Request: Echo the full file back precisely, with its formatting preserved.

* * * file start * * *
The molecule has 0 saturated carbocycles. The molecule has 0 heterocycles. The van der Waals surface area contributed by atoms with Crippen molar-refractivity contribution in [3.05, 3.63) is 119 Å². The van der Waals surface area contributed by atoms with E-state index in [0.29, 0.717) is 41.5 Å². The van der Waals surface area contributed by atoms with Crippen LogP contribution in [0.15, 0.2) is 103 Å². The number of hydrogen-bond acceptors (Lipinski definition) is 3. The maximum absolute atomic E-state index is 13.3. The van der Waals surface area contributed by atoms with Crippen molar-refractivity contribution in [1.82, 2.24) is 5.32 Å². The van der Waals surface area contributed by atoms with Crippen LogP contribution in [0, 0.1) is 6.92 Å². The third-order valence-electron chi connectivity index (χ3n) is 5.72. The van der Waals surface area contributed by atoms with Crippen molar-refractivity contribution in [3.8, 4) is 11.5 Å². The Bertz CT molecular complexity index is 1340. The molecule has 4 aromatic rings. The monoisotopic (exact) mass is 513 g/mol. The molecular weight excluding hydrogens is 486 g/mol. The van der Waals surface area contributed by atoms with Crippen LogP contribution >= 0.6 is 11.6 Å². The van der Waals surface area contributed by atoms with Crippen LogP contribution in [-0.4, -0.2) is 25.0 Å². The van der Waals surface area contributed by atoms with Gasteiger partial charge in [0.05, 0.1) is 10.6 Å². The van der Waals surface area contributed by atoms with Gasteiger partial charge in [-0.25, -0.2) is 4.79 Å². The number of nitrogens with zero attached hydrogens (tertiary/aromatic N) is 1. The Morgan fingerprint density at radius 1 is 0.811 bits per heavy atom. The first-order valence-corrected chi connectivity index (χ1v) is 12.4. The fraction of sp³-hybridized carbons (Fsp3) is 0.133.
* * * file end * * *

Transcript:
The molecule has 0 saturated carbocycles. The molecule has 0 heterocycles. The van der Waals surface area contributed by atoms with Crippen molar-refractivity contribution in [3.05, 3.63) is 119 Å². The van der Waals surface area contributed by atoms with E-state index in [0.29, 0.717) is 41.5 Å². The van der Waals surface area contributed by atoms with Crippen LogP contribution in [0.15, 0.2) is 103 Å². The number of hydrogen-bond acceptors (Lipinski definition) is 3. The maximum absolute atomic E-state index is 13.3. The van der Waals surface area contributed by atoms with Crippen molar-refractivity contribution in [1.82, 2.24) is 5.32 Å². The van der Waals surface area contributed by atoms with Crippen LogP contribution in [0, 0.1) is 6.92 Å². The third-order valence-electron chi connectivity index (χ3n) is 5.72. The van der Waals surface area contributed by atoms with Crippen molar-refractivity contribution in [3.8, 4) is 11.5 Å². The Bertz CT molecular complexity index is 1340. The molecule has 4 aromatic rings. The monoisotopic (exact) mass is 513 g/mol. The molecular weight excluding hydrogens is 486 g/mol. The van der Waals surface area contributed by atoms with Crippen LogP contribution >= 0.6 is 11.6 Å². The van der Waals surface area contributed by atoms with Crippen LogP contribution in [-0.4, -0.2) is 25.0 Å². The van der Waals surface area contributed by atoms with Gasteiger partial charge in [0.05, 0.1) is 10.6 Å². The van der Waals surface area contributed by atoms with Gasteiger partial charge in [-0.25, -0.2) is 4.79 Å². The number of nitrogens with zero attached hydrogens (tertiary/aromatic N) is 1. The Morgan fingerprint density at radius 1 is 0.811 bits per heavy atom. The first-order valence-corrected chi connectivity index (χ1v) is 12.4. The fraction of sp³-hybridized carbons (Fsp3) is 0.133.